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Platformization in cybersecurity: Dueling visions for the future of security

Founder & CEO of LimaCharlie
Maxime Lamothe-Brassard
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The platform approach in cybersecurity is gaining traction. However, it’s becoming clear that two very different models of platformization are in play. In this piece, we’ll talk about platformization in cybersecurity, the two major approaches to security platforms, and what it all means for the future of cybersecurity.

Behind the drive for cybersecurity platformization

We can define a cybersecurity platform, in provisional terms, as a solution that delivers a wide range of security functions and features through a single interface.

The move to platforms—both on the vendor and the user side—is motivated by the increasing complexity of the cybersecurity vendor market. To put it in a nutshell: It’s no longer feasible for users to purchase, manage, and integrate the dozens or even hundreds of cybersecurity point products required to implement modern security operations (SecOps).

The argument for switching to a cybersecurity platform is compelling. Platforms promise to reduce vendor sprawl and integration challenges—and thus deliver cost savings, greater efficiency, and streamlined SecOps workflows.

What does a “real” cybersecurity platform look like?

So far, so good. But all of the above raises a fundamental question: What counts as a cybersecurity platform? If a vendor in the EDR space acquires a SIEM, an observability tool, and some automation software, and then slaps a web portal on top of it all, that’s hardly a unified cybersecurity stack—and is likely to produce the exact kinds of integration headaches currently afflicting security teams. If the term “platformization” is to have any meaning at all, it must be more than this.

Palo Alto Networks (PANW), the biggest industry name to embrace cybersecurity platformization, agrees. In the company’s Q4 2023 earnings call, CEO Nikesh Arora said:

"Prior attempts to do this generally required a trade-off for the customer…the capabilities that were delivered on their attempts to do a platform were not industry-leading…We're making sure that everything we do is industry-leading on its own. The second thing we're doing is making sure that when we integrate it, they're actually integrated together and solving hard problems that can't be solved as stand-alone capabilities…It's not just about consolidation, although that's a clear value; it's about delivering technical outcomes through the integration that cannot be achieved otherwise."

Or as one commentator on Palo Alto’s platformization initiative summarized it:

"Just because you're buying multiple cybersecurity products from a single company doesn't mean the products are integrated or work well together. Platformization goes beyond consolidation. It's an intentional set of activities to integrate products and unlock value that isn't possible without the integrated platform."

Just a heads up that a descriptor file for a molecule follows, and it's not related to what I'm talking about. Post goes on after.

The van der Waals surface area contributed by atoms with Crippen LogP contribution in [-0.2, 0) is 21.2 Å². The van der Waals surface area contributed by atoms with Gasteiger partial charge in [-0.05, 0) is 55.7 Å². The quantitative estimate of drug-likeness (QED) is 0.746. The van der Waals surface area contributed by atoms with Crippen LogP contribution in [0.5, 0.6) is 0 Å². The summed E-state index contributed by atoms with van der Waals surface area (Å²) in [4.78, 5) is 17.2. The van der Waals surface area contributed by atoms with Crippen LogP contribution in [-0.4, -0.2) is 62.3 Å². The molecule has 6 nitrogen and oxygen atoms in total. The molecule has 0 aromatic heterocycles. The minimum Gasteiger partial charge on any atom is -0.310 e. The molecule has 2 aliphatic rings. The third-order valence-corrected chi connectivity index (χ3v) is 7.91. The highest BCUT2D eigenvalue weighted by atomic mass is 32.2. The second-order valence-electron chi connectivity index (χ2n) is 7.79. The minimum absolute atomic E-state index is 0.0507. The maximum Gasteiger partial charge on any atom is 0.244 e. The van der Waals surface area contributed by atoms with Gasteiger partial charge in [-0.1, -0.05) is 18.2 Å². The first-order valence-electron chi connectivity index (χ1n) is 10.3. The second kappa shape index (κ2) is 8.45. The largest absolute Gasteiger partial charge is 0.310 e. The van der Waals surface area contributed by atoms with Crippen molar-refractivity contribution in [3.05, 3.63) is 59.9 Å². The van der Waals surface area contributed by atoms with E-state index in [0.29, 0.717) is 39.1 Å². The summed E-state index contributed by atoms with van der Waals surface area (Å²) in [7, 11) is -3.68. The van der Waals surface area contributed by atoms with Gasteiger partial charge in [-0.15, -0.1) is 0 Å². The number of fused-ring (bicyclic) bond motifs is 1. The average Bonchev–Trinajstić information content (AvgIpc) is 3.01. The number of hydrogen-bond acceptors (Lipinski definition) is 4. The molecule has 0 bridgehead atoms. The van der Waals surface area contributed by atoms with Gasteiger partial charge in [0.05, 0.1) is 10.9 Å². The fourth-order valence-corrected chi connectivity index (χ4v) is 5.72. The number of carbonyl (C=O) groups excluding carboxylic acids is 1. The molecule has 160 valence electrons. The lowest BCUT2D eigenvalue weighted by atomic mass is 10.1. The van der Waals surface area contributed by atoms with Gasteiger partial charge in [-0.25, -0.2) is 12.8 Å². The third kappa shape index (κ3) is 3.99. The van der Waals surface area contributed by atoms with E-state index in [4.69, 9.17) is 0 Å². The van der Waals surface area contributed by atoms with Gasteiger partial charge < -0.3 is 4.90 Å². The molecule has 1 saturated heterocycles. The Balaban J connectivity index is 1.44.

A true cybersecurity platform, then, is not just a hodgepodge of point products sold by a single company. Rather, it is a gestalt—one that is well-integrated and engineered to enable better security outcomes.

However, not everyone is convinced that Palo Alto is building such a platform. Another major proponent of cybersecurity platformization, CrowdStrike CEO George Kurtz, dismissed PANW’s shift as “not new,” calling it nothing more than “discounting, bundling and giving products away for free” (a characterization that Arora disputes).

Cybersecurity buyers are left with more questions than answers. Is it a platform? Is it a bundle? Do we believe Arora, or Kurtz?

We’d argue that all of these questions miss the point—not because they’re unimportant, but because they overlook something essential:

There’s another type of platform that can give security teams what they need—and better than the sort of platform legacy vendors are pushing.

Salesforce for cyber—or a different approach?

That second type of platform will be immediately familiar to anyone who has worked in general tech: the public cloud provider model. Examples include Amazon Web Services (AWS), Google Cloud Platform (GCP), and Microsoft Azure.

The public cloud approach has been massively validated in the world of IT over the past decade—but is strangely absent from discussions of cybersecurity platformization. In media think pieces as well as high-profile CEO spats, the issue of platformization is invariably presented as a binary choice: Stay with an expensive, unmanageable patchwork of point solutions, or move to a large vendor’s platform product.